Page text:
This is a really extraordinary story about how average people are empowered through the Web’s ability to connect people. Autoblog has been reporting on problems with Toyota’s big pickup, the Tundra (yeah, Toyota isn’t all green) and problems with sheet metal separation on the tailgate.
Toyota has been fiercely protective of their brand image, specifically their historically high vehicle quality ratings. But as companies today have no control over the marketplace conversation about their products, Toyota is finding itself in an uncomfortable position to say the least.
Even just a few years ago this story would largely have been buried at the dealer level as straightforward warranty repairs and outside of government safety regulators (not likely to represent a safety risk). Today the rise of owner forums is serving as a vehicle, no pun intended, for owners to band together and force manufacturers to address issues.
The ToyotaSolutions forum has a remarkable thread on this specific problem, owners are not only providing evidence of the failures but also the engineering forensics to back it up. Even more amazing than the thread contents itself is the very long list of trackbacks at the bottom of the page linking back to it.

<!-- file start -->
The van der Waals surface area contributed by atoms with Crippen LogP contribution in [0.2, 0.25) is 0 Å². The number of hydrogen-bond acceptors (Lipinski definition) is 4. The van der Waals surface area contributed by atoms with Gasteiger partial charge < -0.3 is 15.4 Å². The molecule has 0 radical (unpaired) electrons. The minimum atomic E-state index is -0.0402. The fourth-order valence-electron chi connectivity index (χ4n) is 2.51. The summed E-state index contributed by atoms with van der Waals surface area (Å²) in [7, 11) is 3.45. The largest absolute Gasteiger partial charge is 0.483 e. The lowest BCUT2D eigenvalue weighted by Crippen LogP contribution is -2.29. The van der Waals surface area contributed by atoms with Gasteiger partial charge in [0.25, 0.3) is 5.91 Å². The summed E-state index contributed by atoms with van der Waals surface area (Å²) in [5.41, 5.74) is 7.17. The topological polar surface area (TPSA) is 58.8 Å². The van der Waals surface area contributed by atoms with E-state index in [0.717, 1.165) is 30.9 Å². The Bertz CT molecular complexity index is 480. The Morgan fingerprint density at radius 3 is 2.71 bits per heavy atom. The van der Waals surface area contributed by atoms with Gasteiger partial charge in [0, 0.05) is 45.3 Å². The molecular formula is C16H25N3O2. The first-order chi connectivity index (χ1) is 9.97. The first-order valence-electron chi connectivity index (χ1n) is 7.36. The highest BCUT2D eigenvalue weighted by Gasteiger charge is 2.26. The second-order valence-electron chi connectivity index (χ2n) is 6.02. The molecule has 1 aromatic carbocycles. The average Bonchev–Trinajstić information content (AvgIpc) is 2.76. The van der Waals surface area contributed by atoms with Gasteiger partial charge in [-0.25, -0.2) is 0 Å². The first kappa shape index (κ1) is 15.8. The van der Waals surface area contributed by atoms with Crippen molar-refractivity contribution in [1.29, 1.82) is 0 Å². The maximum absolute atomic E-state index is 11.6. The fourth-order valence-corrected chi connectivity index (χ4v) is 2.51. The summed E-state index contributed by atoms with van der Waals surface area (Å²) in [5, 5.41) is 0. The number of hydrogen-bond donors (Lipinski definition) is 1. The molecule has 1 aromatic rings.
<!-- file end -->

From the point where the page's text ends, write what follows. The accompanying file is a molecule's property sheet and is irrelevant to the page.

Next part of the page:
Many of the links are blogs, large and small, and many are print publications linking to it, but the trackbacks I found most interesting are on competitors sites, company sponsored and independent. This is a brutal competitive tactic, and I would not be surprised if the manufacturers themselves were fanning the flames, as opposed to superfans. They have even given it a name – TundraGate.
Tags: blogs, social media